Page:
Targeted Island Begins To Heal

April 24th, 2004 - by admin

Matt Sedensky / Associated Press – 2004-04-24 10:06:50

KAHOOLAWE ISLAND, Hawaii (April 13, 2004) — When Emmett Aluli first set foot here nearly three decades ago, the barren land was so littered with the remnants of years of military test bombings that he shed tears for an island he considers sacred.

On Friday, the Navy hauled off its last barge full of equipment and debris after an unprecedented 10-year, $460 million cleanup. And though significant amounts of ordnance remain, Aluli and others now see Kahoolawe as a place of hope.

“Environmentally and visually, it was the worst thing we could ever see on an island, on our land,” said Aluli, a Molokai physician and member of the state-run Kahoolawe Island Reserve Commission. “We’ve tried our best to get the complete cleanup. We understand the shortfalls. We’re just looking at the future.”

The uninhabited patch of red dirt rising from the Pacific is sacred to native Hawaiians who feel the island, untouched by tourists, connects them with the spirits of their ancestors.

For nearly five decades after the attack on Pearl Harbor, the land was ravaged by bombs from US planes and warships. But after years of protests and lawsuits, President George H.W. Bush ordered a halt to the exercises in 1990.

Today, Hawaii’s wet winter is evident in the swaths of green across Kahoolawe’s typically barren plains and hills. For Davianna McGregor, an ethnic studies professor at the University of Hawaii and a member of the grass-roots Protect Kahoolawe Ohana, it’s a sign of hope. “You feel like the island is finally at rest and can begin healing,” she said.

Anthropologists say the wind-swept island of Kahoolawe (pronounced ka-HO’oh LA-vay) was first settled and established into small fishing communities around 1000 A.D. Its lack of fresh water always posed a problem and led to a decline in its inhabitants.

Kahoolawe’s Dark History
King Kamehameha III made Kahoolawe ˜ at 45 square miles (115 square kilometers) , the smallest of the Hawaiian archipelago’s eight major islands ˜ a prison colony for about two decades beginning around 1830.

Prisoners moved out, goats and sheep moved in, and it didn’t take long after ranching began in 1858 for overgrazing to leave the landscape barren.

Then came Pearl Harbor, the declaration of martial law in Hawaii, and the military’s takeover of Kahoolawe as a training range. Soldiers got real-life training here that military officials say saved American lives in World War II and beyond.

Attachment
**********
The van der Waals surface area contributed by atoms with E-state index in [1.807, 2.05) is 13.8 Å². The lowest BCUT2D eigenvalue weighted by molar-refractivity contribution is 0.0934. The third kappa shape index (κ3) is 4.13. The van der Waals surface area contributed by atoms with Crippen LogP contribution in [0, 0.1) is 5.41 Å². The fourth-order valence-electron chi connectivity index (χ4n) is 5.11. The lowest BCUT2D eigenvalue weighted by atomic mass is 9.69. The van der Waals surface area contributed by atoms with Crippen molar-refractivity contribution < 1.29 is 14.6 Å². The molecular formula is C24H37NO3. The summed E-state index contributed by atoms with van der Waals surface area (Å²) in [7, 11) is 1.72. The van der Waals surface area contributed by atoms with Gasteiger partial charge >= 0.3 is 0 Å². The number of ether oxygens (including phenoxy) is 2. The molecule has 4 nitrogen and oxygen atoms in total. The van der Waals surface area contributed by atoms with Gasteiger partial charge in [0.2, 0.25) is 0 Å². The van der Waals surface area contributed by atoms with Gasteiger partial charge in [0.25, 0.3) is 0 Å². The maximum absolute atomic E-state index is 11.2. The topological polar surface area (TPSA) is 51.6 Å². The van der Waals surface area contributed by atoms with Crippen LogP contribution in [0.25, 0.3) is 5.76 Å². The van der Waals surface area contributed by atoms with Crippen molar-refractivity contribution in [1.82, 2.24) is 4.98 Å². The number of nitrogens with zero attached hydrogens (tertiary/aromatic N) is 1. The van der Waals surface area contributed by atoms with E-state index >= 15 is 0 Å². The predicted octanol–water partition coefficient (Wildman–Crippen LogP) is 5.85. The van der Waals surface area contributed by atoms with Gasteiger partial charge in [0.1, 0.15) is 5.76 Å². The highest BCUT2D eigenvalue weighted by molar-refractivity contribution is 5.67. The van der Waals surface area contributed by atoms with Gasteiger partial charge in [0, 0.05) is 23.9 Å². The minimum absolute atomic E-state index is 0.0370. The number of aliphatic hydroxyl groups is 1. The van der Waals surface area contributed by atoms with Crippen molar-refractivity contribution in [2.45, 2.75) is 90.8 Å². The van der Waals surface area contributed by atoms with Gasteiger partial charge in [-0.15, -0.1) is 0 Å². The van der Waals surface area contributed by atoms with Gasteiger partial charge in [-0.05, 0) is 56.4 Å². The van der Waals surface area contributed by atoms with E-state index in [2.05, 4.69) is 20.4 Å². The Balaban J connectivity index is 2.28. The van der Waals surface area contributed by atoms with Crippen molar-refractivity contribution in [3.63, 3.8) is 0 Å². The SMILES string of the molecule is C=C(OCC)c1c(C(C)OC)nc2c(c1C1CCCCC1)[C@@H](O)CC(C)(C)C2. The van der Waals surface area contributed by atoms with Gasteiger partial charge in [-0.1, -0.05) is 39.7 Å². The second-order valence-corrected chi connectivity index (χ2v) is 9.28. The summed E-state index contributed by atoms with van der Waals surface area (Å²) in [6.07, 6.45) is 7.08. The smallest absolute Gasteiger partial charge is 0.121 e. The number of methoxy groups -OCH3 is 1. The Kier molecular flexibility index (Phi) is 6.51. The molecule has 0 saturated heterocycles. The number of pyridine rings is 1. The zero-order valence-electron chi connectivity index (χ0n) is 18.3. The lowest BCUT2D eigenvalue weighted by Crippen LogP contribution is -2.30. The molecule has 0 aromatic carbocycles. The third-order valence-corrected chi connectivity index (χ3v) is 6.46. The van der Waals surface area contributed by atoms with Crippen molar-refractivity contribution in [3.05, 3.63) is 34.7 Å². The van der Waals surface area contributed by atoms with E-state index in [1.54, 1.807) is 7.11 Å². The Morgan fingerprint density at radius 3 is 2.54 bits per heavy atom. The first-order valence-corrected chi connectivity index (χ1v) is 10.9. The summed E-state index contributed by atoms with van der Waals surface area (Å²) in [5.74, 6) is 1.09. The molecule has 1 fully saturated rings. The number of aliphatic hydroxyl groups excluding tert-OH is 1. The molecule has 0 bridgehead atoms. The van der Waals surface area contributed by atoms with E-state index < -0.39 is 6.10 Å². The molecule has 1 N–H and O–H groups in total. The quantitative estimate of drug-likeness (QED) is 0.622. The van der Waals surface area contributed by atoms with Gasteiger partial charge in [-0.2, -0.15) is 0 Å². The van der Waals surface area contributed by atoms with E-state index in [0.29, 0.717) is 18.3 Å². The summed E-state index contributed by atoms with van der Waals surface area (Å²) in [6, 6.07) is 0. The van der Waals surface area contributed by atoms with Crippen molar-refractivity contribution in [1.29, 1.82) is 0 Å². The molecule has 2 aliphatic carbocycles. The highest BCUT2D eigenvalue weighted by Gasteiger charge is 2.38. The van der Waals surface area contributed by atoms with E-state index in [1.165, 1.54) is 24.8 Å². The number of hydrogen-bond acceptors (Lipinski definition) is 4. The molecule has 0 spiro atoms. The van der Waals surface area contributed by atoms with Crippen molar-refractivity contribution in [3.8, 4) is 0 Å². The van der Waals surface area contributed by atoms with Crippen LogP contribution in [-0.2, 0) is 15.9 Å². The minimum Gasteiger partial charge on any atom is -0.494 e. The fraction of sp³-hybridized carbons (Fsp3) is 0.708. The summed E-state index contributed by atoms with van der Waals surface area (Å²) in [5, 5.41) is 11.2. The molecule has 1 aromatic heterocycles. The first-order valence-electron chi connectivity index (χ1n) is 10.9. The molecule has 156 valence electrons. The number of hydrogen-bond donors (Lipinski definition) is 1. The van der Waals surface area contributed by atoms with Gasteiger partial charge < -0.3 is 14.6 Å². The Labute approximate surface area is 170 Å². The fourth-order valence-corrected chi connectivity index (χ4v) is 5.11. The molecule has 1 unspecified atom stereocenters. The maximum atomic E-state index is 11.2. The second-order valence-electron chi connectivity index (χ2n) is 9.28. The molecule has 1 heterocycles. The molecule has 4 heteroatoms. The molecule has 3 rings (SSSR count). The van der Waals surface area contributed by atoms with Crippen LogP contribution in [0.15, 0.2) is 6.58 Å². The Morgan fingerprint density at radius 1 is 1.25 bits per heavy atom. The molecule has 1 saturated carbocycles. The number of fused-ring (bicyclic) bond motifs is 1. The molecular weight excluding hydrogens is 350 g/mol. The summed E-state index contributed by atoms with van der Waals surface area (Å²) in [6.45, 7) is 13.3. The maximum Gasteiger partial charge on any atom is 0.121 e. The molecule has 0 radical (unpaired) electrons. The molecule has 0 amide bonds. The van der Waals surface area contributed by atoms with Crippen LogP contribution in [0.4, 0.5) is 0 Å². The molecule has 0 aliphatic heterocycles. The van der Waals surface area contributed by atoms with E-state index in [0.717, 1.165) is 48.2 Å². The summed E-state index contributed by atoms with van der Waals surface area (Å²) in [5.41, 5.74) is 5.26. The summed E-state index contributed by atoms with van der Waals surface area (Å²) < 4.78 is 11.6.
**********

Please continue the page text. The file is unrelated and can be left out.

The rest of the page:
But the use of the land offended many native Hawaiians, who regularly hold religious ceremonies on the island, chanting and praying that ancestors grant forgiveness for allowing the land to be disrespected. It was returned to local control last November.

A Massive 22,000-acre Cleanup
The massive cleanup — on a land area far greater than the high-profile bombing site of Vieques in Puerto Rico — was limited by funding, technology, and time. Still, more than 100,000 ordnance items were collected and destroyed, contributing to a tally of 12.9 million pounds (5.8 million kilograms) of scrap metal.

Some 22,114 acres (8,845 hectares) of Kahoolawe’s surface have been cleared of ordnance: about 84.5 percent, according to the Navy, which does not count 2,600 acres it deems completely inaccessible. Only 2,650 acres (1,060 hectares) ˜ 9 or 10 percent, depending who’s counting ˜ has been cleared to four feet below ground, a level where native plants can possibly be grown as a first step in ending erosion.

Work remains to be done on the island, said Stanton Enomoto, the acting executive director of Kahoolawe Island Reserve Commission. “That’s always going to be a reminder to us,” he said. “There’s still an obligation on the part of the United States that they have to finish the job.”

Rear Adm. Barry McCullough, commander of Navy Region Hawaii, said he understood the concerns of some who felt more could have been done, but insisted “the Navy did what it was chartered to do.”

Targets of Opportunity Return to Islands of Beauty
A similar cleanup will turn the island of Vieques into a wildlife refuge following the Navy’s withdrawal from the training base last year. Tensions rose there in 1999 when two errant bombs killed a civilian guard, and a surge of protests followed.

For all the desolation of Kahoolawe, it’s also a place of beauty. There are stretches of white sand beaches, high cliffs plunging to sapphire waters, and fields of spindly tamarisk, spurts of ilima flowers and kiawe trees.

It’s unlikely the island and its waters will ever ˜ or at least not soon ˜ be freed of the reminders of the bombings that scarred the land. But some say the remaining ordnance may actually be a blessing.

“It provides an ironic sense of protection from the kind of commercial development that has happened on the other islands,” said McGregor. “It’s never going to be safe for hotel development or golf course development or other commercial uses that have ruined very sacred spaces on the other islands.”

All manner of suggestions have surfaced on how the land should be used, from a homeland for Palestinians to a massive casino in a state that bars all gambling but whose people favor Las Vegas vacations.

For now, though, access will be limited. Small groups will visit for cultural and educational purposes, but widespread use will likely be restricted until the fragile environment is restored. Ultimately, control is to be transferred to a Native Hawaiian sovereign entity.

Aluli said the wrongs done to Kahoolawe are no longer the focus. “The main thing is the island is at peace again.”

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